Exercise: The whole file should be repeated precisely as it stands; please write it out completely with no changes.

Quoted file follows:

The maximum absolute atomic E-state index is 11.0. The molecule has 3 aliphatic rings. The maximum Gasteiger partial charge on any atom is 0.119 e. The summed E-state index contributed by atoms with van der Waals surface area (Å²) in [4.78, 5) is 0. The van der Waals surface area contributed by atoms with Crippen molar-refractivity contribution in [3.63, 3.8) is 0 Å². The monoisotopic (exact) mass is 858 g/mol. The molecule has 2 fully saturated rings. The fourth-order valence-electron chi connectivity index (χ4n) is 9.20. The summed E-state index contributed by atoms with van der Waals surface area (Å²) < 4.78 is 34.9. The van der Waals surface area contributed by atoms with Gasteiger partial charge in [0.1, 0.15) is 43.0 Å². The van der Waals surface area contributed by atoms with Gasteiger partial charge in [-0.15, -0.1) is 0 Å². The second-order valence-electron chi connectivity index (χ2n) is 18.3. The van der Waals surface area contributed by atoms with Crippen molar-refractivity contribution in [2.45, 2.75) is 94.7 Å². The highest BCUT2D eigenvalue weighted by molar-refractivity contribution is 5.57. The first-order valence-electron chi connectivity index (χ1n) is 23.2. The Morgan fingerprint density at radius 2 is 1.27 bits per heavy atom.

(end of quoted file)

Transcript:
The maximum absolute atomic E-state index is 11.0. The molecule has 3 aliphatic rings. The maximum Gasteiger partial charge on any atom is 0.119 e. The summed E-state index contributed by atoms with van der Waals surface area (Å²) in [4.78, 5) is 0. The van der Waals surface area contributed by atoms with Crippen molar-refractivity contribution in [3.63, 3.8) is 0 Å². The monoisotopic (exact) mass is 858 g/mol. The molecule has 2 fully saturated rings. The fourth-order valence-electron chi connectivity index (χ4n) is 9.20. The summed E-state index contributed by atoms with van der Waals surface area (Å²) < 4.78 is 34.9. The van der Waals surface area contributed by atoms with Gasteiger partial charge in [0.1, 0.15) is 43.0 Å². The van der Waals surface area contributed by atoms with Gasteiger partial charge in [-0.15, -0.1) is 0 Å². The second-order valence-electron chi connectivity index (χ2n) is 18.3. The van der Waals surface area contributed by atoms with Crippen molar-refractivity contribution in [2.45, 2.75) is 94.7 Å². The highest BCUT2D eigenvalue weighted by molar-refractivity contribution is 5.57. The first-order valence-electron chi connectivity index (χ1n) is 23.2. The Morgan fingerprint density at radius 2 is 1.27 bits per heavy atom.